programming in haskell - pszgmh/ch8.pdfآ  programming in haskell chapter 8 -declaring types and...

Download PROGRAMMING IN HASKELL - pszgmh/ch8.pdfآ  PROGRAMMING IN HASKELL Chapter 8 -Declaring Types and Classes

Post on 10-May-2020




0 download

Embed Size (px)


  • 0


    Chapter 8 - Declaring Types and Classes

  • 1

    Type Declarations

    In Haskell, a new name for an existing type can be defined using a type declaration.

    type String = [Char]

    String is a synonym for the type [Char].

  • 2

    Type declarations can be used to make other types easier to read. For example, given

    origin :: Pos origin = (0,0)

    left :: Pos ® Pos left (x,y) = (x-1,y)

    type Pos = (Int,Int)

    we can define:

  • 3

    Like function definitions, type declarations can also have parameters. For example, given

    type Pair a = (a,a)

    we can define:

    mult :: Pair Int ® Int mult (m,n) = m*n

    copy :: a ® Pair a copy x = (x,x)

  • 4

    Type declarations can be nested:

    type Pos = (Int,Int)

    type Trans = Pos ® Pos

    However, they cannot be recursive:

    type Tree = (Int,[Tree])

  • 5

    Data Declarations

    A completely new type can be defined by specifying its values using a data declaration.

    data Bool = False | True

    Bool is a new type, with two new values False and True.

  • 6


    ❚ The two values False and True are called the constructors for the type Bool.

    ❚ Type and constructor names must always begin with an upper-case letter.

    ❚ Data declarations are similar to context free grammars. The former specifies the values of a type, the latter the sentences of a language.

  • 7

    answers :: [Answer] answers = [Yes,No,Unknown]

    flip :: Answer ® Answer flip Yes = No flip No = Yes flip Unknown = Unknown

    data Answer = Yes | No | Unknown

    we can define:

    Values of new types can be used in the same ways as those of built in types. For example, given

  • 8

    The constructors in a data declaration can also have parameters. For example, given

    data Shape = Circle Float | Rect Float Float

    square :: Float ® Shape square n = Rect n n

    area :: Shape ® Float area (Circle r) = pi * r^2 area (Rect x y) = x * y

    we can define:

  • 9


    ❚ Shape has values of the form Circle r where r is a float, and Rect x y where x and y are floats.

    ❚ Circle and Rect can be viewed as functions that construct values of type Shape:

    Circle :: Float ® Shape

    Rect :: Float ® Float ® Shape

  • 10

    Not surprisingly, data declarations themselves can also have parameters. For example, given

    data Maybe a = Nothing | Just a

    safediv :: Int ® Int ® Maybe Int safediv _ 0 = Nothing safediv m n = Just (m `div` n)

    safehead :: [a] ® Maybe a safehead [] = Nothing safehead xs = Just (head xs)

    we can define:

  • 11

    Recursive Types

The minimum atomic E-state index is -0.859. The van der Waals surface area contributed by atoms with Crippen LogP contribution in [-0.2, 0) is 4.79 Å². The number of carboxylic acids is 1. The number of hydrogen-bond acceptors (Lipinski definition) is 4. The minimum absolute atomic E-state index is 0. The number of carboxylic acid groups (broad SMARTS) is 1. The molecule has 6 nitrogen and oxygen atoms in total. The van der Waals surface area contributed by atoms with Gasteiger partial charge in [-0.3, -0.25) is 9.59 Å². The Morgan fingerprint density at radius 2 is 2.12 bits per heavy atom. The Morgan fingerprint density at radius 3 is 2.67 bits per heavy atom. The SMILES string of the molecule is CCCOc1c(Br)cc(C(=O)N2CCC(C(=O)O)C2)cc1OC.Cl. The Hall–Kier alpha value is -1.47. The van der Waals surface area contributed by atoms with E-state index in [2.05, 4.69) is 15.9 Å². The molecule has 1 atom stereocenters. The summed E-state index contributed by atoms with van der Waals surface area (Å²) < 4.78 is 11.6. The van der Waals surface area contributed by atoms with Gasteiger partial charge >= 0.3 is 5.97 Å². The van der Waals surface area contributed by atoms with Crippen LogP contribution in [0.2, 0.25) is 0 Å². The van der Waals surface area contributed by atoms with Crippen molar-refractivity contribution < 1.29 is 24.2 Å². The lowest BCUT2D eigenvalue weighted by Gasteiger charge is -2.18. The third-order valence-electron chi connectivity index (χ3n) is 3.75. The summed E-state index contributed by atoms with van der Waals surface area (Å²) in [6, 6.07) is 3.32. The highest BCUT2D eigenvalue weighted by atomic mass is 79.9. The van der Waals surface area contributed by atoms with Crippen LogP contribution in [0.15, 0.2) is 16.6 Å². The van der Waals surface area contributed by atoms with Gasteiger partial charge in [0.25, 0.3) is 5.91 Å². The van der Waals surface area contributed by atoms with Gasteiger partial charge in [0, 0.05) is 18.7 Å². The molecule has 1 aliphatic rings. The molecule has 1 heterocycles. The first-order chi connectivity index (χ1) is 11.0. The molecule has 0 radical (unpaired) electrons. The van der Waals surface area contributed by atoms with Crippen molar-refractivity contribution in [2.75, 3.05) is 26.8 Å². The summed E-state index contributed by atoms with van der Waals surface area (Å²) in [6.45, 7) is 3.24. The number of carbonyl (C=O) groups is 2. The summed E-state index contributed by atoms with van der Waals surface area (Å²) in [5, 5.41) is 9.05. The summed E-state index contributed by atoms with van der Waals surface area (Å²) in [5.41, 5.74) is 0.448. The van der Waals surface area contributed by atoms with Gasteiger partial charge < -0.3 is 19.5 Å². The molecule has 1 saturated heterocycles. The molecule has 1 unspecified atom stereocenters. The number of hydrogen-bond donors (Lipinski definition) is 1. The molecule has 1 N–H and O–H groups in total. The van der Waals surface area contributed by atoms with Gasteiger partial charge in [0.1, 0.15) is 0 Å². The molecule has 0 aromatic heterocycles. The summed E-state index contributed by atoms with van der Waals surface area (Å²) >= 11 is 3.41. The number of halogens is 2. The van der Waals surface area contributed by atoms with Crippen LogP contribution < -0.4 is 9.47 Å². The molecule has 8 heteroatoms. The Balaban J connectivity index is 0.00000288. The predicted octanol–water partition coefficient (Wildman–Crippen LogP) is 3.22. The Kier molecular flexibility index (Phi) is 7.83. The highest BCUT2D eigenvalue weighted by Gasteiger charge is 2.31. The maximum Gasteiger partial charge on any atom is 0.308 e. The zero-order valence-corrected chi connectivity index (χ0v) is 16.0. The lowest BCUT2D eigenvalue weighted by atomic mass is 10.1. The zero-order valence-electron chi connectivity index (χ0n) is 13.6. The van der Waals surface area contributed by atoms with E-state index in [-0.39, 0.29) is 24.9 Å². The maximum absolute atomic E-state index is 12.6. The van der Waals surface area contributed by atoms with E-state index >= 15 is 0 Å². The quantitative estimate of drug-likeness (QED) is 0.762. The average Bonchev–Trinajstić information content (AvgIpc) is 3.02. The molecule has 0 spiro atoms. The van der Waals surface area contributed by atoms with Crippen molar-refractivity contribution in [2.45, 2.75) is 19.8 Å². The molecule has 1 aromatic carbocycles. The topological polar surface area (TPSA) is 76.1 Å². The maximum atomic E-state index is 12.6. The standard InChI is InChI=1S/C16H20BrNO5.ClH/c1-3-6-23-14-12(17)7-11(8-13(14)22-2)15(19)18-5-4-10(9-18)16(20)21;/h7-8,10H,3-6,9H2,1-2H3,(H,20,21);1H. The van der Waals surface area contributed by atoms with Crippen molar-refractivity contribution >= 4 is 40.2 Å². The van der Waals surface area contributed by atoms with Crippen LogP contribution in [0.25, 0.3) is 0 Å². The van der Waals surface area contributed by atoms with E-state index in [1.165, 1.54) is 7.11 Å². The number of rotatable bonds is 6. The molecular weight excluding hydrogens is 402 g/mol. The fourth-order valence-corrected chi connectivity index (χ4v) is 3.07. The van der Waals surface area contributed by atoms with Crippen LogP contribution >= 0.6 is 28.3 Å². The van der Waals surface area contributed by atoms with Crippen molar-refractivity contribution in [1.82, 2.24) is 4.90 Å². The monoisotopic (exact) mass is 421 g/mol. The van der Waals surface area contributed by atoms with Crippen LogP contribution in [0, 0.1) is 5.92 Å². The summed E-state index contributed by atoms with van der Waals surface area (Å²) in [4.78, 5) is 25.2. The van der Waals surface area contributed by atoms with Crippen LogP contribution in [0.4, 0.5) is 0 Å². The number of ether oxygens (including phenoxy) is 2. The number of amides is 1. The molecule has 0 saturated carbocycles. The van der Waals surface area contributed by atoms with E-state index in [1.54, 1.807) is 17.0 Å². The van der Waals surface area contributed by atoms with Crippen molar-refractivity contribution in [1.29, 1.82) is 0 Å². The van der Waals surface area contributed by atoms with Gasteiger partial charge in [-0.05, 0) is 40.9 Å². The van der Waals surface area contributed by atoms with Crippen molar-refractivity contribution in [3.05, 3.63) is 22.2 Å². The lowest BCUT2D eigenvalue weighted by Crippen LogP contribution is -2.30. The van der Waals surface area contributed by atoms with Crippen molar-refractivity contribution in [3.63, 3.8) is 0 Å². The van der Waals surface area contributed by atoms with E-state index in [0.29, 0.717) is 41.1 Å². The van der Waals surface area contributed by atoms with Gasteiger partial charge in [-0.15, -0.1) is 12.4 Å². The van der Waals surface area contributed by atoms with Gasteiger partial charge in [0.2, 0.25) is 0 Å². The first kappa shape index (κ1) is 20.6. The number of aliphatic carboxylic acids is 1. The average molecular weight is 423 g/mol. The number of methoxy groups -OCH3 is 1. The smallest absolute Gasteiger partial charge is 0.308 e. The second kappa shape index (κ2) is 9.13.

In Haskell, new types can be declared in terms of themselves. That is, types can be recursive.

    data Nat = Zero | Succ Nat

    Nat is a new type, with constructors Zero :: Nat and Succ :: Nat ® Nat.

  • 12


    ❚ A value of type Nat is either Zero, or of the form Succ n where n :: Nat. That is, Nat contains the following infinite sequence of values:


    Succ Zero

    Succ (Succ Zero)

    • • •

  • 13

    ❚ We can think of values of type Nat as natural numbers, where Zero represents 0, and Succ represents the successor function 1+.

    ❚ For example, the value

    Succ (Succ (Succ Zero))

    represents the natural number

    1 + (1 + (1 + 0)) 3=

  • 14

    Using recursion, it is easy to define functions that convert between values of type Nat and Int:

    nat2int :: Nat ® Int

    nat2int Zero = 0

    nat2int (Succ n) = 1 + nat2int n

    int2nat :: Int ® Nat

    int2nat 0 = Zero

    int2nat n = Succ (int2nat (n-1))

  • 15

    Two naturals can be added by converting them to integers, adding, and then converting back:

    However, using recursion the function add can be defined without the need for conversions:

    add :: Nat ® Nat ® Nat

    add m n = int2nat (nat2int m + nat2int n)

    add Zero n = n

    add (Succ m) n = Succ (add m n)

  • 16

    For example:

    add (Succ (Succ Zero)) (Succ Zero)

    Succ (add (Succ Zero) (Succ Zero)) =

    Succ (Succ (add Zero (Succ Zero)) =

    Succ (Succ (Succ Zero)) =


    ❚ The recursive definition for add corresponds to the laws 0+n = n and (1+m)+n = 1+(m+n).

  • 17

    Arithmetic Expressions

    Consider a simple form of expressions built up from integers using addition and multiplication.





  • 18

    Using recursion, a suitable new type to represent such expressions can be declared by:

    For example, the expression on the previous slide would be represented as follows:

    data Expr = Val Int | Add Expr Expr | Mul Expr Expr

    Add (Val 1) (Mul (Val 2) (Val 3))

  • 19

    Using recursion, it is now easy to define functions that process expressions. For example:

    size :: Expr ® Int

    size (Val n) = 1

    size (Add x y) = size x + size y

    size (Mul x y) = size x + size y

    eval :: Expr ® Int

    eval (Val n) = n

    eval (Add x y) = eval x + eval y

    eval (Mul x y) = eval x * eval y

  • 20


    ❚ The three constructors have types:

    Val :: Int ® Expr Add :: Expr ® Expr ® Expr Mul :: Expr ® Expr ® Expr

    ❚ Many functions on expressions can be defined by replacing the constructors by other functions using a suitable fold function. For example:

    eval = folde id (+) (*)

  • 21


    (1) Using recursion and the function add, define a function that multiplies two natural numbers.

    (2) Define a suitable function folde for expressions and give a few examples of its use.

    (3) Define a type Tree a of binary trees built from Leaf values of type a using a Node constructor that takes two binary trees as parameters.